North Korea, South Korea: Talking peace, talking tough
SEOUL - South and North Korea, which have maintained a love-hate relationship ever since their military confrontation over 57 years ago, are two neighbouring countries leading contrasting lifestyles: one affluent and the other perpetually poverty-stricken.
The peace between the two Koreas has remained fragile despite an armistice agreement that ended the 1950-53 conflict in the troubled peninsula.
South Korea, one of the world's most wired countries, is economically and technologically advanced. At UN aid agency meetings, it has switched places at the negotiating table, graduating from a recipient country to a donor.
The South is also the second country — besides Mexico — to voluntarily leave the Group of 77 developing nations and join the rich man's club: the Paris-based Organisation for Economic Cooperation and Development (OECD).
The North, on the other hand, is one of the world's poorest nations mired in poverty and hunger — but armed with nuclear weapons. The North Koreans obviously opted to choose machine guns over butter.
The two big stories in Seoul last week were the North-South peace talks and the abduction of 23 South Korean aid workers and missionaries by the Taliban in Kabul. Both stories hit the front pages of newspapers in Seoul.
With one dead, the remaining hostages are in danger of being executed unless some of the Taliban prisoners are released by the government in Kabul.
The Taliban is also demanding that South Korea withdraw its 200-strong contingent in Afghanistan, mostly medics and engineers, who are part of the US and NATO-led military forces propping up the quisling Hamid Karzai.
According to the New York Times, South Korea has "one of the most aggressive armies of Christian missionaries" — between 12,000 and 17,000 evangelists in over 160 countries, second only to the US which has over 46,000 missionaries worldwide.
The South Korean missionaries obviously do not endear themselves to the militant Taliban which reacts negatively to proselytizing and is also determined to oust the Karzai government.
At the foreign policy level, the big story was the just-concluded six-party talks on the denuclearisation of North Korea. The talks in Beijing — involving Japan, China, the US, Russia and the two Koreas — failed to set a firm deadline on disabling Pyongyang's nuclear facilities because of continued demands for political and economic concessions.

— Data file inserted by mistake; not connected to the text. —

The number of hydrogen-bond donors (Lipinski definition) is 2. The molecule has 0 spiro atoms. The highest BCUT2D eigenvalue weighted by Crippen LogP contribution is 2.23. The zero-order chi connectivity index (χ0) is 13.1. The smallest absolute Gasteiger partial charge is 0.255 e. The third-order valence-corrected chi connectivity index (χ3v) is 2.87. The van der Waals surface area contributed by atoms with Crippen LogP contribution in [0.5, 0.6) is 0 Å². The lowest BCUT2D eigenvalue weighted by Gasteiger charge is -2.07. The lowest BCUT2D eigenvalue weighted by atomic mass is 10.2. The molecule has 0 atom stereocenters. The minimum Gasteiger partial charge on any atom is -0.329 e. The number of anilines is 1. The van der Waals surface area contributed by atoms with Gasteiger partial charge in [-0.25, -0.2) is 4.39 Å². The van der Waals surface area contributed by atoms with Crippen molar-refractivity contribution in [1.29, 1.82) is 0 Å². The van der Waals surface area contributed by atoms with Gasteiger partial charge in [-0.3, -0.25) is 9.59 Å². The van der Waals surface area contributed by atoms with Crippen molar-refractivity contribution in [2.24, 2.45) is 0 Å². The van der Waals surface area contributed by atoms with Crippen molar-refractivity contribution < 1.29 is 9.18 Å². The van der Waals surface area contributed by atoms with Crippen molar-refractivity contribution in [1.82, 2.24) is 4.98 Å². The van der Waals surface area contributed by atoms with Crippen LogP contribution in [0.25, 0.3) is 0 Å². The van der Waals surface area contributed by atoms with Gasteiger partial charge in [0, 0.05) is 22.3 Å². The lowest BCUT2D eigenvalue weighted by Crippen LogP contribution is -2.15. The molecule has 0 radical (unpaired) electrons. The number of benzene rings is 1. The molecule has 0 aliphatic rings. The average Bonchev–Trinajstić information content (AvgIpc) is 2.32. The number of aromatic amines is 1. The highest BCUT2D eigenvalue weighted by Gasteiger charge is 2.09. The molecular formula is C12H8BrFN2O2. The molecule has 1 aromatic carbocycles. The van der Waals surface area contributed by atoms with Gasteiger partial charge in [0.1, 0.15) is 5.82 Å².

As the English-language daily 'Korea Times' predicted in its editorial, days before the talks, "the ongoing negotiations might face some hurdles, if not serious, as North Korea is expected to ask for more concessions, including more economic aid and diplomatic rewards from the U.S., South Korea and other countries."
North Korea's demands include its removal from the US State Department's list of "countries sponsoring terrorism" and the establishment of diplomatic relations with the United States.
Last week's talks were also deadlocked over the abductions of some 13 Japanese nationals decades ago, of whom five were released and the others died in custody, according to Pyongyang. Japan has refused to provide aid until there is a satisfactory explanation to the problem relating to the abductions.
But the North Korean foreign ministry warned last week that the nuclear issue on the peninsula will remain unsettled for an indefinite period unless Japan changes its stance on assistance to Pyongyang.
Still, South Korean President Roh Moo-hyun is sceptical about North Korea's assurances of peace and stability in the long troubled peninsula since the 1950-53 Korean war broke out 57 years ago and ended in a truce. In a speech to the National Unification Advisory Council in Seoul last week, the president said the 1953 ceasefire agreement needs to be replaced with a peace treaty.
Meanwhile, after missing a deadline to shut down its nuclear facilities in Yongbyon, North Korea eventually kept its promise in mid-July — a closure described as the first step to scale back its nuclear programmes. The unpredictable North Koreans also twice boycotted the six-party talks for more than a year.
As a second step, the Korea Times said the US and South Korea should make joint efforts to deal with North's excessive demands, as well as to ensure its complete denuclearisation.
The decision by North Korea to initially shut down its nuclear facilities has been hailed as a diplomatic success story for the Bush administration. As part of the deal, the US helped clear the way for the return of some $25 million to North Korea which had remained frozen in a bank in Macao. The White House had characterised the funds as ill-gotten gains from arms sales and counterfeiting.
The English language 'JoongAng Daily' said that a peace regime on the Korean peninsula can only be achieved as a result of denuclearisation. A peace regime is dependent on North Korea fulfilling its pledge on its nuclear programmes.
But the North Koreans have remained so unpredictable that lasting peace in the Korean peninsula is still wrapped up in uncertainty.
At a news conference in Washington last week, Christopher R. Hill, head of the U.S. delegation, told reporters: "Once we reach agreement in the six-party meeting, which is probably going to take us to one of these 11th hour deals, we would then hope to bring our ministers together in early September to bless what we've done and look ahead."
Asked whether the North Koreans will be tough negotiators in sticking to their demands, Hill said: "Well, you're quite right. They wouldn't begin to disable (their nuclear programmes) until after everything's agreed."